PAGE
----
Cognac was the original cocktail spirits, and I think there is some total validity to bringing back a cocktail or two to your program that has cognac. The fruit flavors and aromatics in this spirit far exceed what whiskey can bring. Use in any cocktail designed for whiskey.
Remy Martin VSOP or Pierre Ferrand 1856
My Remy-Cointreau rep (Estelle Ngo) made a great pitch with cocktail recipes and of course Remy Martin is the classic cognac, plus manyof you carry on bar. It's a little pricier, but so good. Try in a Remy Mojito.
Bertina Elderflower Liqueur
Ok, so I know a lot of you are very loyal and like to use (excessively sometimes) St Germain (Bacardi owned big brand), but here is a case where you increase the quality factor while decreasing the cost factor. This stuff is great and should replace St Germain on your bars as a staple. It also comes in a re-usable flip-top bottle, good fro juices and other items to use on the bar.
Fratello Hazlenut Liqueur
I’m not sure why you still have Frangelico…?
Sibona Camomilla Liquore – very tasty and very versatile from a flavor point of view. May be some creative genius can interpret this to a cocktail.
Marolo Grappa And Camomile Milla
Wow. You all need to get into these products; and Italian locations especially need to pay attention here and enhance your back bar offerings. Very interesting cocktail applications as well.
There are a number of grappi manufacturers out there, but these guys have a wide range of very interesting and cool flavors to work with. Working on a dinner that pairs the grappa wine sources with the wine producers that grow the base juice might be a cool idea.
LIQUEUR: Don Ciccio Linocello, Mandarinetto, Ibisco (Hibiscus)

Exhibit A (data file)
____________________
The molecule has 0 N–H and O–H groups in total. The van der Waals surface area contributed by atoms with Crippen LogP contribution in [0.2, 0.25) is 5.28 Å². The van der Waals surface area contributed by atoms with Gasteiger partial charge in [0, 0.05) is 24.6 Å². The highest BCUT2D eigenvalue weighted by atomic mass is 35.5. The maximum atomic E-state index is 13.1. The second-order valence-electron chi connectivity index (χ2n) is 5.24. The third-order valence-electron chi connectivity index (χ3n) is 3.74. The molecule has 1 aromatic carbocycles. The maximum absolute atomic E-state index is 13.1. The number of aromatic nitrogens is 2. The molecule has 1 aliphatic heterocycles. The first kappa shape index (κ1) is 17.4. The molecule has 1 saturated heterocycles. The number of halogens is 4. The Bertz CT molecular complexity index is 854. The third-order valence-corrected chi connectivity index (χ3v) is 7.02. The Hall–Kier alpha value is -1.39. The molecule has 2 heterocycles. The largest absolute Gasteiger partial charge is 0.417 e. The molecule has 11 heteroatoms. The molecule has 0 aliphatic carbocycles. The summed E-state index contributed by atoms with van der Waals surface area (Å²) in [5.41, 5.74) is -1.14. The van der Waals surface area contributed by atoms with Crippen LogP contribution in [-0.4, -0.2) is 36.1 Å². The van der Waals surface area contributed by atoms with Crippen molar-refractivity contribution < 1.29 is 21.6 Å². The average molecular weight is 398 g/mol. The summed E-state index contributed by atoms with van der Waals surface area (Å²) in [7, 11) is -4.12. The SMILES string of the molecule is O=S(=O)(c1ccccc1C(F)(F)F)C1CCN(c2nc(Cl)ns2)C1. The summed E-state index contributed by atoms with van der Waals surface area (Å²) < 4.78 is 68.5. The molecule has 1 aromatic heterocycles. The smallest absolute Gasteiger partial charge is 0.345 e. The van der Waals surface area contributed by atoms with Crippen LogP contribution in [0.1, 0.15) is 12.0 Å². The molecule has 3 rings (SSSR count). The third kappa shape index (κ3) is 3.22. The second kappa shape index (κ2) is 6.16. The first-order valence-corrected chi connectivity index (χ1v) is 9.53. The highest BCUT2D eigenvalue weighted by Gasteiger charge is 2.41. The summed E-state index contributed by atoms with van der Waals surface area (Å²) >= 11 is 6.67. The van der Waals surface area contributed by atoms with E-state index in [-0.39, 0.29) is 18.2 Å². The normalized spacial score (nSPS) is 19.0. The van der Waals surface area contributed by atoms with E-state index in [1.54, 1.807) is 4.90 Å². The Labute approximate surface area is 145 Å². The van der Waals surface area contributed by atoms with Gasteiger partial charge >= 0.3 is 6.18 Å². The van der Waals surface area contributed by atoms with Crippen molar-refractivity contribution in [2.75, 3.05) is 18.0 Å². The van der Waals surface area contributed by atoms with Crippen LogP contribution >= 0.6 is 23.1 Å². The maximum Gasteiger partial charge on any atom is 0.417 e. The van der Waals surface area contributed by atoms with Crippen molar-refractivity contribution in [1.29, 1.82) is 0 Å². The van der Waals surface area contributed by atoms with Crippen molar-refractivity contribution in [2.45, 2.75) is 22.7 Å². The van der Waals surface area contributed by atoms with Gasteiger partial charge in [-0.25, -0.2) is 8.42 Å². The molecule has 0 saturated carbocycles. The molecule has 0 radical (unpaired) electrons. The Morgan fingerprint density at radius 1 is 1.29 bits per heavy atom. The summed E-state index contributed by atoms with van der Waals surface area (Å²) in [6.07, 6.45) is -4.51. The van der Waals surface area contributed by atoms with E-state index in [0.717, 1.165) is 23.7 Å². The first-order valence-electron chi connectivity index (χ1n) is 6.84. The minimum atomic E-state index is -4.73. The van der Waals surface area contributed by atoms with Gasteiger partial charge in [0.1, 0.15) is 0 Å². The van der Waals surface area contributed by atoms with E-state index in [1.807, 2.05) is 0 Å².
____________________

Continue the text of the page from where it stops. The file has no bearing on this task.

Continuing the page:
I had tasted these products a number of years ago and was not enamored. Today, I think they have improved tremendously, and there are creative ideas abound with them. The Limoncello is very good and pays homage to the Amalfi Coast very well. The Mandarinetto is a superb flavor if treated correctly. And the star is the Ibiscus; mix it with some mescal and you can have a stunning mule or some other creation.
Del Professore Vermouth Dry
Ok, so here was the winner of the day for me.
The Traditional Italian (white vermouth, but you need to forget what you think about vermouth) is stunning. Made by a Bartender from Rome, these are about as perfect a drinking vermouth as I have come across. I want to see a drink called “Del Professore” with 2 parts Gin, 1 part vermouth and a few dashes of orange bitters (yes, I know it’s a martini, but it is so good and if you call it a gin martini then nobody will buy it – just tell them it’s a really cool cocktail and it will sell.)
Do you need it? The white – yes. If for nothing else to drink on your own. Also great for low-alc cocktails (another trend that is happening very much, right now).
We do not dive too deeply here at my locations, but it is popping up with much more frequesncy. The Sochu category is actually the largest selling spirit category in the world (there are a lot of people across Asia that drink it). I was presented with several this go around in multiple states. My pick so far is the Mizu Sochu.
I have seen a lot of cool and interesting bitters brands recently – here are a couple that should be on your radar:
Hella Bitters – Smoked Chili and Ginger Lemon are sort of unique, but with standards like Citrus, Aromatic, Orange, it’s a good set.
Bittercube – really great selection of interesting bitters. Look to use Jamaican, Cherry bark vanilla, Enlightened Old Fashioned, Black Strap or Coffee/Cocoa/Hot Pepper